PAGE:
Structural Steel

Cables

The concept of bridging long spans with cables, flexible tension members, antecedes recorded history (Art. 15.1). Known ancient uses of metal cables include the following: A short length of copper cable discovered in the ruins of Ninevah, near Babylon, is estimated to have been made in about 685 B.C. in the Kingdom of Assyria. A piece of bronze rope was discovered in the ruins of Pompeii, which was destroyed by the eruption of Mt. Vesuvius in 79 A.D.
The Romans made cables of wires and rope; on display in the Museo Barbonico at Naples, Italy, is a 1-in-dia., 15-in-long specimen of their lang-lay bronze rope, in which the direction of lay of both wires and strands is the same.
These early specimens of rope consisted of hand-made wires. In succeeding centuries, the craftsmanship reached such a state of the art that only a very close inspection reveals that wires were hand-made. Viking craftsmanship produced such uniform wire that some authorities believe that mechanical drawing was used.
Machine-drawn wire first appeared in Europe during the fourteenth century, but there is controversy as to whether the first wire rope resembling the current uniform, high-quality product was produced by a German, A. Albert (1834), or an Englishman named Wilson (1832). The first American machine-made wire rope was placed in service in 1846. Since then, with technological improvements, such as advances in manufacturing processes and introduction of high-strength steels, the quality of strand and rope has advanced to that currently available.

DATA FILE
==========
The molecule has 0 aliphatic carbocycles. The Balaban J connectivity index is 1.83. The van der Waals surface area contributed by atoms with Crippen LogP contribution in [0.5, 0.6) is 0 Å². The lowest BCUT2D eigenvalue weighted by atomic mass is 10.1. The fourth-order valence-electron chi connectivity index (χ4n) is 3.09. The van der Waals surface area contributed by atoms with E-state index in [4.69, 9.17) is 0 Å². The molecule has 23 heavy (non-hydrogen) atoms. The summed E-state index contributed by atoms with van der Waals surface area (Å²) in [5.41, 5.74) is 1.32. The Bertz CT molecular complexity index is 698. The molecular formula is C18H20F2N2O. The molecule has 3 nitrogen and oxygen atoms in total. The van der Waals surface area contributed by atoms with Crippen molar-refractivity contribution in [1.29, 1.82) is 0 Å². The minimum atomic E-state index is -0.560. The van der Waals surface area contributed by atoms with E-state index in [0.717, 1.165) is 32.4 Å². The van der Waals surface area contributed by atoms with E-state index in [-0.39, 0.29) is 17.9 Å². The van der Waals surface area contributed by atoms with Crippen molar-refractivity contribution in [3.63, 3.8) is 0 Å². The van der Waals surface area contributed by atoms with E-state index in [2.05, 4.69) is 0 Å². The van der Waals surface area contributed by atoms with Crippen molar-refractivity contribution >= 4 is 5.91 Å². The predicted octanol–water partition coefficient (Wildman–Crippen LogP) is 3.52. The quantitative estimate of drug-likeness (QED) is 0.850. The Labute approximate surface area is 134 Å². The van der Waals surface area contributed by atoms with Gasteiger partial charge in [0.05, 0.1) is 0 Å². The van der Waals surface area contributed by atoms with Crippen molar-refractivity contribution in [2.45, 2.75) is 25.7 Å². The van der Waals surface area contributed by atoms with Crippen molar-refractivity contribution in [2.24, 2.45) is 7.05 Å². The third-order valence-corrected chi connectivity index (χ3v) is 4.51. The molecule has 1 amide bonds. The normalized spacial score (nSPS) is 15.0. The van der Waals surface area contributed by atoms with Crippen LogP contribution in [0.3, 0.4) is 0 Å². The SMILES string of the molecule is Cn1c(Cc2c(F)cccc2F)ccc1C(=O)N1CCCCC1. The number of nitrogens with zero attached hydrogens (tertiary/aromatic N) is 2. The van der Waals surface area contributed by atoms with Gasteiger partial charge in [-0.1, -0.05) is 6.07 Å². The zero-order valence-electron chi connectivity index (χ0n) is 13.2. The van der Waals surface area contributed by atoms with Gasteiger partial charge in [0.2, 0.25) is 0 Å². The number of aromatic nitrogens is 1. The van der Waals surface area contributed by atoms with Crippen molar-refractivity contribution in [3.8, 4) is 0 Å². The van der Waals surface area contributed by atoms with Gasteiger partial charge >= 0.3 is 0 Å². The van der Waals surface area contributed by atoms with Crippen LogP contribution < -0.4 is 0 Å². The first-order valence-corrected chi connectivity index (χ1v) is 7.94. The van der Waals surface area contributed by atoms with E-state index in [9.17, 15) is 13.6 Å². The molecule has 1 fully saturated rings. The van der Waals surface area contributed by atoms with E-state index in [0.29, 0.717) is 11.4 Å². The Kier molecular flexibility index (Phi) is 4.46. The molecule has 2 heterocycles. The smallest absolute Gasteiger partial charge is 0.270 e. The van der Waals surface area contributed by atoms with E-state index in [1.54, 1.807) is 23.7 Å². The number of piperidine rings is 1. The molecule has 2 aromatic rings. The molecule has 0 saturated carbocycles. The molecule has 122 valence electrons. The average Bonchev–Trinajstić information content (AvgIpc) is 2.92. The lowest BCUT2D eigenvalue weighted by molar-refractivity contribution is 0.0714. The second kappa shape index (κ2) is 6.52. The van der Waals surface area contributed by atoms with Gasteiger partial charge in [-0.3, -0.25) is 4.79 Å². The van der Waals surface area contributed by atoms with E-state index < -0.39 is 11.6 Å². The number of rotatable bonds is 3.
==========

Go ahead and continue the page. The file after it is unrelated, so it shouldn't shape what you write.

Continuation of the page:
In structural applications, cable is generally used in a generic sense to indicate a flexible tension member. Several types of cables are available for use in cable-supported bridges. The form or configuration of a cable depends on its makeup; it can be composed of parallel bars, parallel wires, parallel strands or ropes, or locked-coil strands (Fig. 15.30). Parallel bars are not used for suspension bridges because of the curvature requirements at the pylon saddles. Nor are they used in cable-stayed bridges where a saddle is employed at the pylon, but they have been utilized in a stay where it terminates and is anchored at the pylon.

Definition of Terms

Cable. Any flexible tension member, consisting of one or more groups of wires, strands, ropes or bars.
Wire. A single, continuous length of metal drawn from a cold rod.
Prestressing wire. A type of wire usually used in posttensioned concrete applications.
As normally used for cable stays, it consists of 0.25-in-dia. wire produced in the United States in accordance with ASTM A421 Type BA.

Structural strand (with the exception of parallel-wire strand). Wires helically coiled about a center wire to produce a symmetrical section (Fig. 15.31), produced in the United States in accordance with ASTM A586.
Lay. Pitch length of a wire helix.
Parallel-wire strand. Individual wires arranged in a parallel configuration without the helical twist (Fig. 15.31).
Locked-coil strand. An arrangement of wires resembling structural strands except that the wires in some layers are shaped to lock together when in place around the core (Fig. 15.31).